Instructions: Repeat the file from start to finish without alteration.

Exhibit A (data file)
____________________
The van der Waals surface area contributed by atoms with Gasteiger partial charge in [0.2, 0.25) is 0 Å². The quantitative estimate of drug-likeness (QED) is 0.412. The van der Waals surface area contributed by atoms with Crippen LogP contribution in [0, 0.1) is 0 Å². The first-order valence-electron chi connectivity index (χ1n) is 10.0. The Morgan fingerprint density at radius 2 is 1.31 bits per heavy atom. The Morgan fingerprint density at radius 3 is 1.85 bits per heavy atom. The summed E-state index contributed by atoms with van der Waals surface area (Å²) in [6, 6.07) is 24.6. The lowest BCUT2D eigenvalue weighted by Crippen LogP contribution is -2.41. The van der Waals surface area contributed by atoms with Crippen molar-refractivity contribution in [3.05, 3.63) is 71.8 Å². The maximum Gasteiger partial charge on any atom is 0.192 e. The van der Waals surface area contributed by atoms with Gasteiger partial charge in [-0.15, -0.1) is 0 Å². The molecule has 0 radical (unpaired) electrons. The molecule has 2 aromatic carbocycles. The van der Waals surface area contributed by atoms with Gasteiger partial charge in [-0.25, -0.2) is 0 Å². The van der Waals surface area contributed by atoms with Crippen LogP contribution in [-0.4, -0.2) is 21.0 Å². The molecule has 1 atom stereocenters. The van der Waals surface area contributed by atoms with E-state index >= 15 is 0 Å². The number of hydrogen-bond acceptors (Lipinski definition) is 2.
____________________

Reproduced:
The van der Waals surface area contributed by atoms with Gasteiger partial charge in [0.2, 0.25) is 0 Å². The quantitative estimate of drug-likeness (QED) is 0.412. The van der Waals surface area contributed by atoms with Crippen LogP contribution in [0, 0.1) is 0 Å². The first-order valence-electron chi connectivity index (χ1n) is 10.0. The Morgan fingerprint density at radius 2 is 1.31 bits per heavy atom. The Morgan fingerprint density at radius 3 is 1.85 bits per heavy atom. The summed E-state index contributed by atoms with van der Waals surface area (Å²) in [6, 6.07) is 24.6. The lowest BCUT2D eigenvalue weighted by Crippen LogP contribution is -2.41. The van der Waals surface area contributed by atoms with Crippen molar-refractivity contribution in [3.05, 3.63) is 71.8 Å². The maximum Gasteiger partial charge on any atom is 0.192 e. The van der Waals surface area contributed by atoms with Gasteiger partial charge in [-0.15, -0.1) is 0 Å². The molecule has 0 radical (unpaired) electrons. The molecule has 2 aromatic carbocycles. The van der Waals surface area contributed by atoms with Gasteiger partial charge in [-0.25, -0.2) is 0 Å². The van der Waals surface area contributed by atoms with Crippen LogP contribution in [-0.4, -0.2) is 21.0 Å². The molecule has 1 atom stereocenters. The van der Waals surface area contributed by atoms with E-state index >= 15 is 0 Å². The number of hydrogen-bond acceptors (Lipinski definition) is 2.